In London, Trent meets a man who teaches him the ways of squatting, dumpster diving and begging. His luck briefly runs out when the police bang on his door but before he’s had time to do more than wallow he meets cool friends who love his video remixes of fictional star Scott Colford. Then he gets a cool, clever girlfriend called 26, and he takes an interest in politics – mostly to get into her pants. Despite his apparently sophmoric understanding of the issues, the sheer stupendousness of his remixed videos propels him, above more qualified characters, including 26, to the position of leader of a campaign to repeal the “Theft of Intellectual Property” act. This act has given the government powers to lock up illegal downloaders all of whom are teenagers and none of whom are in the least bit nefarious. He is reunited with his incredibly intelligent sister who now looks up to him, is reconciled with his parents who finally understand the importance of what he’s doing and becomes friends with the granddaughter of Scott Colford. He is briefly arrested and put on trial but even this is of only limited inconvenience. In the end he even manages to get TIP overthrown with the power of his amazing Scott Colford remix and doesn’t seem too upset when his girlfriend announces her intention to move to Edinburgh.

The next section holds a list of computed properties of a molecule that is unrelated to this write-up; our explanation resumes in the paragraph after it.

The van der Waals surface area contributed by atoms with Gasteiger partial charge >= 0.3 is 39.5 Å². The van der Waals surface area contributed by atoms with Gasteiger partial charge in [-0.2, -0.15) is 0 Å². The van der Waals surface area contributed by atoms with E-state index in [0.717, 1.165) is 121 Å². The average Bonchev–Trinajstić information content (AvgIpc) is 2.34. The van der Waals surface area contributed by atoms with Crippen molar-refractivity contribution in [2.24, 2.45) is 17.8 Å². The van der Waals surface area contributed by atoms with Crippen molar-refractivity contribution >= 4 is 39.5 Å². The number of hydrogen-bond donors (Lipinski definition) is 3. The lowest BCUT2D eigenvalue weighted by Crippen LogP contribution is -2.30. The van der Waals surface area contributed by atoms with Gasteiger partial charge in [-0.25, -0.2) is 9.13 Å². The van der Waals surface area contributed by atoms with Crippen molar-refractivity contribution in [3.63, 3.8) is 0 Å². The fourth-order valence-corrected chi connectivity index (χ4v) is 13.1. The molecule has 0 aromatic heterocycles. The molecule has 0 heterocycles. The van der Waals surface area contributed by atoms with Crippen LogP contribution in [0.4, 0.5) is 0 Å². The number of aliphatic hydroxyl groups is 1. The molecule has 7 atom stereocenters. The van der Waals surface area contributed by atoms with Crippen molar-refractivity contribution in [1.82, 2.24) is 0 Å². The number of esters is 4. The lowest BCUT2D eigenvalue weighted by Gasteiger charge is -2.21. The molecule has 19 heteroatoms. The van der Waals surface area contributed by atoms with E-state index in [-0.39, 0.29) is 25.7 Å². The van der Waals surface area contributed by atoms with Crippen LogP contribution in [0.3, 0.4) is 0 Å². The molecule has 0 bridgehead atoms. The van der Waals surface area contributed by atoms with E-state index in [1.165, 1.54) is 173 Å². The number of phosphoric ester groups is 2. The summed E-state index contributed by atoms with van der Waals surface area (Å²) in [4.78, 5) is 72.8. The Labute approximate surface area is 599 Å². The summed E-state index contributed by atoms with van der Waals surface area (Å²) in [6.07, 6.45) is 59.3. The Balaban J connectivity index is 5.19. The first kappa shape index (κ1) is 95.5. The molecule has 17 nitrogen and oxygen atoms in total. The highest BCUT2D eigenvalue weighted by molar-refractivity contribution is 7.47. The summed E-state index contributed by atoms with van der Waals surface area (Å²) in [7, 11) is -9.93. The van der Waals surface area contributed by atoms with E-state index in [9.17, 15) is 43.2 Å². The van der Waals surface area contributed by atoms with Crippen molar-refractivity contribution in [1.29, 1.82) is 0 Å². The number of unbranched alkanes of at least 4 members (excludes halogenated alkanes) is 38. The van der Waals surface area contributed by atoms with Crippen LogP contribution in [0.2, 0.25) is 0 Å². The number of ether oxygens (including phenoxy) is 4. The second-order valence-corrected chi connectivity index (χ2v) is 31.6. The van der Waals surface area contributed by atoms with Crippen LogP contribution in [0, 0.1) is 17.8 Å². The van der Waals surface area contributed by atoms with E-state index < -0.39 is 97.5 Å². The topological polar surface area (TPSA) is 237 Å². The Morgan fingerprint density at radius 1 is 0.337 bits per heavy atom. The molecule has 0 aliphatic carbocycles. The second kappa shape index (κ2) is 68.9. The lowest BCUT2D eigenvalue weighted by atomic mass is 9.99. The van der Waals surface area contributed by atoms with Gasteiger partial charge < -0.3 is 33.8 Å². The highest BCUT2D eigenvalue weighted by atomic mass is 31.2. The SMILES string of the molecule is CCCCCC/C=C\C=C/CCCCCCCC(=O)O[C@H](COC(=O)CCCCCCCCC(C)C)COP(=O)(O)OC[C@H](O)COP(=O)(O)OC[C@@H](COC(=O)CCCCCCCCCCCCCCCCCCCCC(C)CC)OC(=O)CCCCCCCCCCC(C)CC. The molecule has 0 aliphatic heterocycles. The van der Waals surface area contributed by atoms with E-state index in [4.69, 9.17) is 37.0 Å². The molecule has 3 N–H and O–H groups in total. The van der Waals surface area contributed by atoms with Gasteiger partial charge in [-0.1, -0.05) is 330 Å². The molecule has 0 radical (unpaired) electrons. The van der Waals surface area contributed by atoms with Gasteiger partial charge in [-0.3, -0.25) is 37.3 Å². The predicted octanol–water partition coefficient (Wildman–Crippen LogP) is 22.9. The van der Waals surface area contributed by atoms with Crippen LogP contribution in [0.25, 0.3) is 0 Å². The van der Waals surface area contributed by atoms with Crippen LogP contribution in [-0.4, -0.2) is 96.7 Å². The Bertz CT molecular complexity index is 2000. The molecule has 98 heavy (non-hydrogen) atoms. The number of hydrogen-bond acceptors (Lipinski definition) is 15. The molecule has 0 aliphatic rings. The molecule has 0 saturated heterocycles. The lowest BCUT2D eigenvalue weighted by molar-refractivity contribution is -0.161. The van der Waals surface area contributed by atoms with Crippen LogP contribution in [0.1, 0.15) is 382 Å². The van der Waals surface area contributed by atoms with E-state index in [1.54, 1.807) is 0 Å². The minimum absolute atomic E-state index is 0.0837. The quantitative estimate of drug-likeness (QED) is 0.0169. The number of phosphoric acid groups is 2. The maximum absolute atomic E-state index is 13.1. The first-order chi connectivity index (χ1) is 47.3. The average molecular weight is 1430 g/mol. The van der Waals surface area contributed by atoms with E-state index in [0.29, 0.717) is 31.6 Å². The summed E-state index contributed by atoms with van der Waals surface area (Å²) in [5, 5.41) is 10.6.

Through out the book Trent/Cecil is relentlessly two dimensional and lacking in depth. Even the long copyright speeches he is forced to make sound contrived. Where ever he goes and whatever he does everyone he meets loves, admires and respects him but at no point could I understand why. The boy is not very bright, he’s self-centered, constantly whiny, obnoxiously hipster and has everything ridiculously easy. I now suspect that the reason he was so well loved is simple: he is the author-avatar. Though he spent a lot of the book moping or in some kind of turmoil, the challenges he faced were overcome far too easily and usually with no sacrifice or effort on his part. He can’t even think or feel for himself and relies constantly on characters around him that fed him their knowledge, convictions, passions, tolerance etc… without getting any recognition for their efforts. He doesn’t even have to spend time in jail when his whole movement is arrested.